As you fill a few hours digesting these studies, take arrogant nerdy pleasure in the fact that few if any of the overpaid jocks suiting up for this year’s game are capable of reading them. Or even just reading.
3. Literature Review: Research on Competing Reinforcers
Not everyone loves sports, but among those who do I predict a modest negative correlation between level of interest in American football and interest in other games involving feet and balls. Not a football person? No worries; I’ve gotcha covered. At the bottom of this post, you’ll find a bibliography of studies on futbol, a game actually played using the feet that Americans charmingly refer to as soccer, a name which makes sense only if you imagine derivation from socks to form a metonymical tact, albeit one that’s about as sane as calling broccoli a refrigerator (yes, please vote for me for Obscure Verbal Behavior Joke of the Week).
For the sake of thoroughness, I’ve also included a few studies on Australian Rules Football and rugby. In the latter case, as a former club hooker (filthy minded Americans, see here to purge your thoughts from the gutter), I can attest that rugby is far more of a foot game than the ineptly-titled American sport. [Moreover, rugby puts the macho bluster of football into a whole new perspective. Ruggers manage to achieve athletic excellence while simultaneously consuming more alcohol than your typical American football tailgater, whose sole form of exertion is struggling to his feet to watch the halftime show. For insight into the relationship between alcohol and rugby, see here and here. Oh, and by the way, unlike the macho posers who play American football in shoulder pads and thigh pads and shin pads and elbow pads and neck rolls and rib pads and rigid polycarbonate helmets and warm gloves for their delicate little fingers, ruggers wear no special protective gear during competition. They view American footballers the way American footballers view kickers.]
Finally, although it doesn’t involve a ball, or a foot, and there’s no behavior analytic research of which I’m aware, I couldn’t resist including a few papers about curling because, really, if you’re not into curling yet, what’s wrong with you?
4. Explore Complementary Reinforcers
I mentioned that Super Bowl fans will spend some $17 billion on food and drink for the game. This represents a significant uptick in snack purchasing over non-Super-Bowl baselines, illustrating how access to one reinforcer can magnify demand for another. Behavioral economists refer to this as complementary reinforcers, an effect that flies in the face of the more-common substitutability of qualitatively different reinforcers, for instance as per the matching law.
For reasons that aren’t entirely clear, there are geographic differences in complementary reinforcers. Here, for instance, courtesy of Google Trends, is an accounting of favorite game-day party dips, by U.S. state. You can squander at least 45 minutes musing on why watching football facilitates different reinforcers in different states.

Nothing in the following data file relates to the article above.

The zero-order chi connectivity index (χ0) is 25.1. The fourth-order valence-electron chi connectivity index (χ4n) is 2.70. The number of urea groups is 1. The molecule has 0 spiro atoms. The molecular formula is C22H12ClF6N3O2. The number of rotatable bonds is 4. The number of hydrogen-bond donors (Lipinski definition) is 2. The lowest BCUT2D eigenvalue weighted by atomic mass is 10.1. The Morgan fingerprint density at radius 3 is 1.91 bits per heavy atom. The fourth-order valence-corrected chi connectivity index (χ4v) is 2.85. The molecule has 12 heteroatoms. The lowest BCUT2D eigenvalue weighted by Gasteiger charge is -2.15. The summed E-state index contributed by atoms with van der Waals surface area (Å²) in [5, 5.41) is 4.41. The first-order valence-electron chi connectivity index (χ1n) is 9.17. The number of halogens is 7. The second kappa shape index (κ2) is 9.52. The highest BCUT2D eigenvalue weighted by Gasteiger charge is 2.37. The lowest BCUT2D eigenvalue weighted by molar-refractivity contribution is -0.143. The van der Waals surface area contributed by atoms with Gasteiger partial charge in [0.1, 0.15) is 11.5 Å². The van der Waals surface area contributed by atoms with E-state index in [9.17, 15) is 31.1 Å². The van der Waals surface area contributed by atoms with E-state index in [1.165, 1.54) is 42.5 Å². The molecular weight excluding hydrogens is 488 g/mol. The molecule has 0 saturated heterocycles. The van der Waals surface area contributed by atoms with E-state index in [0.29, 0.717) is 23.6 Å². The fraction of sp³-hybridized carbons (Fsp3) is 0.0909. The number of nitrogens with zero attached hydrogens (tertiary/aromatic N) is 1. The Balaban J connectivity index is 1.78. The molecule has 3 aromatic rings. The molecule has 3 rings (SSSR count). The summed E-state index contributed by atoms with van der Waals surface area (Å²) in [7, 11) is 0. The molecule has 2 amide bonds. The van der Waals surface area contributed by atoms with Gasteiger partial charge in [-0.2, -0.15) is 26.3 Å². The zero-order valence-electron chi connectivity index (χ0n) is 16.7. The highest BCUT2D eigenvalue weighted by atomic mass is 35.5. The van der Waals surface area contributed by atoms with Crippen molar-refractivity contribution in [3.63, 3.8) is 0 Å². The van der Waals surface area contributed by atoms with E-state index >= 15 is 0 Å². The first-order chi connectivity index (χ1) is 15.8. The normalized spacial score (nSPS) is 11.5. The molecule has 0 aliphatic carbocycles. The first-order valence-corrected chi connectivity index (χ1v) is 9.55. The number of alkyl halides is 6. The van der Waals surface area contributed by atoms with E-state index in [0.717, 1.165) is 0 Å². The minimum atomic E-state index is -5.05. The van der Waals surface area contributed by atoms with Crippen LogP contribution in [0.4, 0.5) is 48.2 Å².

5. Conduct A Case Study in Incompatible Behaviors
It should come as no surprise to behavior analysts that watching football, like any high-probability behavior, can supplant other behaviors. During the game, viewing of tennis, golf, and other sports decreases precipitously (as a result, television networks tend to show relatively few other sporting events at this time). Attendance plummets at church services, community events, movie theaters, and some kinds of restaurants. And so on.
Some behaviors, however, fluctuate in frequency during the big game. The best-known example may be the tendency for millions of people to use the bathroom during the halftime break. Game-watching largely precludes this behavior (except in infants, dementia patients, the criminally insane, and people lacking access to broadcast TV). Motivating operations gradually build up until, when the game pauses, a literal flood of bathroom demand is unleashed.
As a fun way to fill some time during the game, try measuring people’s pit-stop frequency during game action versus breaks in play (e.g., commercials, halftime).
I love this research idea, perhaps in a modified multi-element design, and your work, if successful, may enshrine you in a surprisingly large, nay massive, behavior analytic literature on all things bathroom-y (for just a few of many possible examples, see here and here and here and here and here and here and here and here and here and here and here… Holy shit. Next time someone tells you that behavior analysis is headed into the toilet, tell them it’s already there).
So, good research topic! But to explore it you will have to surmount some major methodological hurdles. For example, you’re unlikely to be able to directly observe other people’s bathroom breaks, much less insert multiple observers into each vestibule to obtain interobserver agreement. This means relying on verbal self-reports of “bathrooming,” or perhaps on behavior products (like flushing noises or changes in local water pressure) rather than real behaviors. Overall, what you come up with might be interesting, but according to the venerated seven-dimension framework, I’m afraid, it won’t count as applied behavior analysis. Sorry.